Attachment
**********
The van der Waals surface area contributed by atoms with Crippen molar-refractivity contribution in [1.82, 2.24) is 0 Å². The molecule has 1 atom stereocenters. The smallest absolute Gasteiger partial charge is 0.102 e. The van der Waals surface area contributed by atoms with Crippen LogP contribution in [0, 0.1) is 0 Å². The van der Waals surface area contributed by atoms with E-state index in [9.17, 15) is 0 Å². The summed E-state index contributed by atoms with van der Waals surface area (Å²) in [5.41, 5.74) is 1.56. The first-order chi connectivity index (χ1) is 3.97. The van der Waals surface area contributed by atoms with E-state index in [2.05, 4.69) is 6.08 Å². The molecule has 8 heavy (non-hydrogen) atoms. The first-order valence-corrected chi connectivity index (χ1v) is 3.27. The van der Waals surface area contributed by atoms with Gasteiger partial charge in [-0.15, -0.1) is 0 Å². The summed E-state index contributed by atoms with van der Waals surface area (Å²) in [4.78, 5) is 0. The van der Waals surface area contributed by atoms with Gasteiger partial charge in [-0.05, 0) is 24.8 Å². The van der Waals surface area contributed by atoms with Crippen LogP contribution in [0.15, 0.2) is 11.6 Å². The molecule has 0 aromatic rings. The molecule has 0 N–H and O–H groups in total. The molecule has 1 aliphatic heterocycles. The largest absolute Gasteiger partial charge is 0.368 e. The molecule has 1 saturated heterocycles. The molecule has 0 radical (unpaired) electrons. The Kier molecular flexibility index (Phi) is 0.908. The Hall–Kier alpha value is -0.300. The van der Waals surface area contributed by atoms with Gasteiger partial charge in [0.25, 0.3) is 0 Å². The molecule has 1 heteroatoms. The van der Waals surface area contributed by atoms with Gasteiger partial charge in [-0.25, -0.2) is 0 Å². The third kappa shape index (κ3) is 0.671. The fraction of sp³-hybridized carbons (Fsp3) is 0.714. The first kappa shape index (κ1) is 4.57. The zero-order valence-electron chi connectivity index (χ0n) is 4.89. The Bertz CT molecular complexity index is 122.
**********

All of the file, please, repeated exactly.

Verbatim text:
The van der Waals surface area contributed by atoms with Crippen molar-refractivity contribution in [1.82, 2.24) is 0 Å². The molecule has 1 atom stereocenters. The smallest absolute Gasteiger partial charge is 0.102 e. The van der Waals surface area contributed by atoms with Crippen LogP contribution in [0, 0.1) is 0 Å². The van der Waals surface area contributed by atoms with E-state index in [9.17, 15) is 0 Å². The summed E-state index contributed by atoms with van der Waals surface area (Å²) in [5.41, 5.74) is 1.56. The first-order chi connectivity index (χ1) is 3.97. The van der Waals surface area contributed by atoms with E-state index in [2.05, 4.69) is 6.08 Å². The molecule has 8 heavy (non-hydrogen) atoms. The first-order valence-corrected chi connectivity index (χ1v) is 3.27. The van der Waals surface area contributed by atoms with Gasteiger partial charge in [-0.15, -0.1) is 0 Å². The summed E-state index contributed by atoms with van der Waals surface area (Å²) in [4.78, 5) is 0. The van der Waals surface area contributed by atoms with Gasteiger partial charge in [-0.05, 0) is 24.8 Å². The van der Waals surface area contributed by atoms with Crippen LogP contribution in [0.15, 0.2) is 11.6 Å². The molecule has 0 aromatic rings. The molecule has 0 N–H and O–H groups in total. The molecule has 1 aliphatic heterocycles. The largest absolute Gasteiger partial charge is 0.368 e. The molecule has 1 saturated heterocycles. The molecule has 0 radical (unpaired) electrons. The Kier molecular flexibility index (Phi) is 0.908. The Hall–Kier alpha value is -0.300. The van der Waals surface area contributed by atoms with Gasteiger partial charge in [0.25, 0.3) is 0 Å². The molecule has 1 heteroatoms. The van der Waals surface area contributed by atoms with Gasteiger partial charge in [-0.25, -0.2) is 0 Å². The third kappa shape index (κ3) is 0.671. The fraction of sp³-hybridized carbons (Fsp3) is 0.714. The first kappa shape index (κ1) is 4.57. The zero-order valence-electron chi connectivity index (χ0n) is 4.89. The Bertz CT molecular complexity index is 122.